I need a bench that can tackle all my home-improvement projects

If you’ve got a ton of DIY and home improvement projects you’ve been meaning to get to, you’ll probably want a lightweight, portable bench and table that allow for easy setup and accommodate a variety of uses, from woodworking to appliance repair. Finally, install that motion light over your garage, build that deck extension you’ve always wanted, or try out that design for bathroom cabinets you’ve been coveting. Remember that any portable workbench should still be able to carry heavy loads, as you’ll almost certainly end up using it as a sawhorse. Collapsible, plastic models do particularly well in this instance, as they are generally weatherproof and can be taken quickly from project to project whether you’re driving an oversized pickup truck or throwing them in the back of your Prius.

All I care about is that my workbench is heavy-duty and durable

If portability isn’t an issue and you’re setting up a classic workshop, you’ll want to consider a heavy-duty workbench that can handle weighty loads, provide substantial storage, and hold up over the years. Steel workbenches are great long-term investments due to their durability. They tend to be able to carry more weight and offer practical storage solutions. Look for something with a substantial pegboard to keep your tools organized right where you can see them. A steel workbench might cost a bit more, but it will last for decades or more.

I’m interested in woodworking and woodworking only

If woodworking is your game, you’ll want your workbench to include a large wooden work area with plenty of room for vises, clamps, saws, and whatever else you need for your projects. Consider that you’ll also need a nearby power supply, so a built-in solution always comes in handy. Woodworking benches with a classic table design are generally best for accommodating all the tools you’ll eventually acquire through your hobby or career as a woodworker. A wood surface is preferable for a woodworking bench but what kind of wood is a matter of taste. Good benches with surfaces made out of hard maple, douglas fir, pinewood, teak, and medium-density fiberboard are all popular choices. An adjustable-height workbench can also come in handy when woodworking, so check to see what kind of range of expansion the brand you’re interested in offers.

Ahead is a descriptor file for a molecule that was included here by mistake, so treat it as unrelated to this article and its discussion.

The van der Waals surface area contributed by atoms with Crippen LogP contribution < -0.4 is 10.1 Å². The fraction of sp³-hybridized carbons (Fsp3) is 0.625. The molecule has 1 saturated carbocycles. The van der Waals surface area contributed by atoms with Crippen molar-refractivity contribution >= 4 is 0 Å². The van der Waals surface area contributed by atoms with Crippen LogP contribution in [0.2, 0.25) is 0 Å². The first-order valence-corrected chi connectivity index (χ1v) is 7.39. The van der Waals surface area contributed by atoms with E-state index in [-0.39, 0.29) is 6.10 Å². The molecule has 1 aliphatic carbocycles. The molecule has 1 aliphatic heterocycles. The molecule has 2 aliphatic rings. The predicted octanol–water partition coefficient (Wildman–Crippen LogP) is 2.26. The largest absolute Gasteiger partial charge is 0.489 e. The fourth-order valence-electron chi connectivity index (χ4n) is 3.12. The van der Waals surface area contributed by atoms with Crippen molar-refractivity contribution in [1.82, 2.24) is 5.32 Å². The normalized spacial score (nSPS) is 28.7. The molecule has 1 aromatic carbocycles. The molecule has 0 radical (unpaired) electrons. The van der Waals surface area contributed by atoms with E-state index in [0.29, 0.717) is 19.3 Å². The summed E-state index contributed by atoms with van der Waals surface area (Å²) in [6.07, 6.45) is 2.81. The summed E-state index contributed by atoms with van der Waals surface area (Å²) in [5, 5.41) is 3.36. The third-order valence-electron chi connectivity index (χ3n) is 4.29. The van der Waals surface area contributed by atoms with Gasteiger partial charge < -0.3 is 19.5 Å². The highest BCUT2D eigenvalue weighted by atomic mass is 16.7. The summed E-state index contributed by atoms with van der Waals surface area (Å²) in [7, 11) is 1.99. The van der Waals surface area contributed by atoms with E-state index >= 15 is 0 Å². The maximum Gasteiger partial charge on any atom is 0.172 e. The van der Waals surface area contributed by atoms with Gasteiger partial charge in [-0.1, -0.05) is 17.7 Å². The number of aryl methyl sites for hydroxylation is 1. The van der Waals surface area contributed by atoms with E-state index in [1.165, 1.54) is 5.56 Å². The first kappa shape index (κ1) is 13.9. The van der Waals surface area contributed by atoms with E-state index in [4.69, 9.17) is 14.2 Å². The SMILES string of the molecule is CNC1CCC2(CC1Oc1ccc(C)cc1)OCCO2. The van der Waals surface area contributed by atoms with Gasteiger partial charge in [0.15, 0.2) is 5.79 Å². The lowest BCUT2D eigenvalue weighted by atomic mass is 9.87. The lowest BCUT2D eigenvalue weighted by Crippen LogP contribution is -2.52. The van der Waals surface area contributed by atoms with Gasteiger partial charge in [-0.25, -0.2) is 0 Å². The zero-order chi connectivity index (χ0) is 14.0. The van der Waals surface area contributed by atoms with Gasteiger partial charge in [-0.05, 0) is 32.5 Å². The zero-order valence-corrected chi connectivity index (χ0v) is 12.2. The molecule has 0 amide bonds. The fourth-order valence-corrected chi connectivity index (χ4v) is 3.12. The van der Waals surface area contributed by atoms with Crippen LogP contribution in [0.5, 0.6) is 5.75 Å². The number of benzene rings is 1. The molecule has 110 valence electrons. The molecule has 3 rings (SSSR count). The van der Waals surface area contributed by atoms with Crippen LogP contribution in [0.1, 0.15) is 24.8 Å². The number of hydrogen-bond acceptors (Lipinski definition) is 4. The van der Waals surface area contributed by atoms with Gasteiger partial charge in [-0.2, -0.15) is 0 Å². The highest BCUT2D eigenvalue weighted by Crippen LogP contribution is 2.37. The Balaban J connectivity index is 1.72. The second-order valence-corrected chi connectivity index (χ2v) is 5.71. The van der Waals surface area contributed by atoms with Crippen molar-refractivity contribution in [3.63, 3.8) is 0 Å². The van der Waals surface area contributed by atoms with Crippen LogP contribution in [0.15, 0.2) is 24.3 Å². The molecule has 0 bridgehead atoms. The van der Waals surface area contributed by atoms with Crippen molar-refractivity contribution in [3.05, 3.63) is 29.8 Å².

Budget workbench: What you get for under $60

If you’re looking for the best workbench under 60 bucks, you’ll find some great portable options that are helpful on various projects and jobs—just don’t expect a piece of furniture that will be handed down for generations. 

Some of these portable options come with wood clamps and pegs to make life easier, but they by no means offer a permanent storage solution. Some (like the WORX option above) can be paired with others, so if you end up with more than one or a buddy has one, you can combine them to make wider work spaces (though it’s not an ideal solution). 

Another option for under $60 is a DIY workbench kit that comes with brackets, shelf links, and legs, but no actual wood. You choose the size by buying the size of lumber that works best for you. It’s a sure win for all the DIY heads out there.


Q: What is a good height for a workbench? 

The average workbench height is from 34 inches to 36 inches, but a “tall” model ideal for using power tools is 38 inches to 39 inches. The best workbench? One with an adjustable height that offers the ability to adapt to your needs, allowing you to work sitting or standing, and better take on larger projects. 

Q: What is a good depth for a workbench? 

Common wisdom dictates that a workbench should be no deeper than your arm can reach (around 24 inches). That may not be an ideal depth for you if you work on larger pieces, so keep that in mind. 

Q: Should a workbench have an overhang? 

Yes, workbenches should have an overhang of at least 4 inches on the end and sides to accommodate clamps and vises. 

A final word on the best workbenches around

Whether you’re working in the garage, tackling DIY home projects, tasked as the caretaker of your in-law’s various properties, or a dedicated woodworker, there is a workbench that’s right for you. Just identify whether you’re going to be setting up shop permanently or taking your new tool with you, and you’ll be ready to purchase a life-changing piece of equipment.